Monday, August 30, 2004


"But of course, as a friend of Israel, the President opposes the intifada, regardless of Mr Singer's views..."

The BBC recently had on a documentary on Peter Singer, Australia's "controversial"* philosopher. I've been looking forward to read some of his work ever since, because I actually found him quite captivating - clear, logical, compelling. (At least for talking heads - but isn't that always more impressive, albeit perhaps less reliable, than text?) All the more so for his opinions relating to matters on which my own are under-formed: the value of human life, and the related question of animal rights, topics on which my attitude previously incorporated ignorance, indifference and exasperation (at the hope of coming to any solid views).

In particular, I am impressed by his argument against making a fetish of human - and only human - life of itself, as opposed to because of certain qualities it has relating to consciousness, capacity for suffering etc. Cerainly I am a strong believer in euthanasia rights. Singer's conclusion is that animals ought to be treated "humanely" in so far as, and to the degree that, they have these same qualities i.e. those qualites that make human life valuable.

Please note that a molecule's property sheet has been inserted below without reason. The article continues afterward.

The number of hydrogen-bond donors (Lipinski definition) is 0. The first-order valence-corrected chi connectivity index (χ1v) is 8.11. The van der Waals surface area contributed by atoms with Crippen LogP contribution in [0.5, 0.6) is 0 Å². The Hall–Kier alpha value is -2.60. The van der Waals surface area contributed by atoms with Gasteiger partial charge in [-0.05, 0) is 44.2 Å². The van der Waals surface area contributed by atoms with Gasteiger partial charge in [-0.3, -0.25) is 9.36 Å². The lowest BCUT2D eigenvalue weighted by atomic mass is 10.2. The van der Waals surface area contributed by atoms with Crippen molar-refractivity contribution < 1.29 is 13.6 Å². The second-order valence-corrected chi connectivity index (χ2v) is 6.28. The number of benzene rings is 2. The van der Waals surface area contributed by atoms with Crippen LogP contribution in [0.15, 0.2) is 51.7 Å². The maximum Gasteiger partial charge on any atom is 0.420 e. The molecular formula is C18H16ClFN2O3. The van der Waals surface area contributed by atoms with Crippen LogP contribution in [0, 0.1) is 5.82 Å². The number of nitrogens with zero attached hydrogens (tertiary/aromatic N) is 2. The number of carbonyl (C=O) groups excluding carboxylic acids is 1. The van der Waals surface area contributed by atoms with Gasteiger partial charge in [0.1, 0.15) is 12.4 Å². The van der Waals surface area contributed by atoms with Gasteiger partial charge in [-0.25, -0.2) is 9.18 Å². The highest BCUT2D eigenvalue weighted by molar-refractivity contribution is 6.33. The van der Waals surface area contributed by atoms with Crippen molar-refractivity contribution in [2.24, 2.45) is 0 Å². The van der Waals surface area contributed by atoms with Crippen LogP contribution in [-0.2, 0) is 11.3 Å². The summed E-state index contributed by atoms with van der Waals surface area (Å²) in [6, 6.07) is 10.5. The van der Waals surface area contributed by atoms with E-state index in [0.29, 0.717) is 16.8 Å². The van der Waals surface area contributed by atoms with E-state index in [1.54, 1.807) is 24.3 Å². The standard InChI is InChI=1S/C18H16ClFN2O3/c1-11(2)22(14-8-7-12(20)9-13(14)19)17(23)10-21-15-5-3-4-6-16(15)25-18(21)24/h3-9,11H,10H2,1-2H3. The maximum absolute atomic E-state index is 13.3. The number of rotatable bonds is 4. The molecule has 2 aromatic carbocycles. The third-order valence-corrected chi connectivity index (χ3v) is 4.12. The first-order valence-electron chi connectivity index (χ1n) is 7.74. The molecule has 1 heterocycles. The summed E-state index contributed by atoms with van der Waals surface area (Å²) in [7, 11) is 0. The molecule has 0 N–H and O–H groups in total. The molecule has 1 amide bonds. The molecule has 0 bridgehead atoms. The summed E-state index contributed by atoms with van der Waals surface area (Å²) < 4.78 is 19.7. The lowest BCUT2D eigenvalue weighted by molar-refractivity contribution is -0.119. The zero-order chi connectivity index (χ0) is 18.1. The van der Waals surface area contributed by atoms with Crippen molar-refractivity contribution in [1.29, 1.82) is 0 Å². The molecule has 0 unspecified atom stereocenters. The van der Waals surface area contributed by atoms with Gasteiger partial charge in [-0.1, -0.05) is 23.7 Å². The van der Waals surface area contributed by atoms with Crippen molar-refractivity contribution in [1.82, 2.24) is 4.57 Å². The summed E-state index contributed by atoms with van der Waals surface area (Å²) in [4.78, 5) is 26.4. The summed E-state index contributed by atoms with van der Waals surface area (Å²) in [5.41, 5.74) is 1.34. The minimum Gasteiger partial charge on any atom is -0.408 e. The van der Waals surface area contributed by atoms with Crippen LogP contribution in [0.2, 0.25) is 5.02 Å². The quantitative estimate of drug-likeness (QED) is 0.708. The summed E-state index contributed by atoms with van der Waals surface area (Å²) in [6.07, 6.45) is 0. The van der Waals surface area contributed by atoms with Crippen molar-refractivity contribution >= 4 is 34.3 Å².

(It is the converse conclusion - that humans need not be treated in this manner in so far as they lack those qualities - where one obviously needs to tread exceedingly carefully, though one does indeed need to tread).

Chris Young - who is after all a philosopher; and what, you are right to ask, am I? - says Singer is simplistic and wrong-headed, but also interesting and provocotive. (And I was indeed interested, and thought was in fact provoked.)

Anyway, I'm not quite ready to jump on-board the infanticide bandwagon, but I do understand the reticence of President Bush's press secretary since I have it on good authority that the latter eats babies.

* Of course, if he weren't controversial there wouldn't have been a documentary. Nonetheless, Singer didn't strike me, in his manner at least, as an obvious controversialist.

Heh. I saw Singer debate with a prof of mine when he came to Cornell. He was very sharp, but I find his brand of consequentialism too narrow.

If you want to read a little Singer, a great place to start is his classic paper "Famine, Affluence and Morality," ( which is probably the second most famous paper in applied ethics in the last thirty odd years.

A friend of mine did a postdoctoral stint at Princeton and ended up down the hall from Singer. He said that once Singer's bodyguard (he really does need one) came into his office and said, "You gonna leave your window open like that?" and was very edgy. My friend asked him what was the matter and the bodyguard sighed "Oh, he was on TV again. It's always worse after he's been on TV."

When I visited my friend in Princeton, I ended up holding the door for Singer on the way into a coffee shop without noticing that I was doing so. Such was my brush with fame!
"...I ended up holding the door for Singer..."


That's pretty bloody scary though. (The bodyguard bit I mean).
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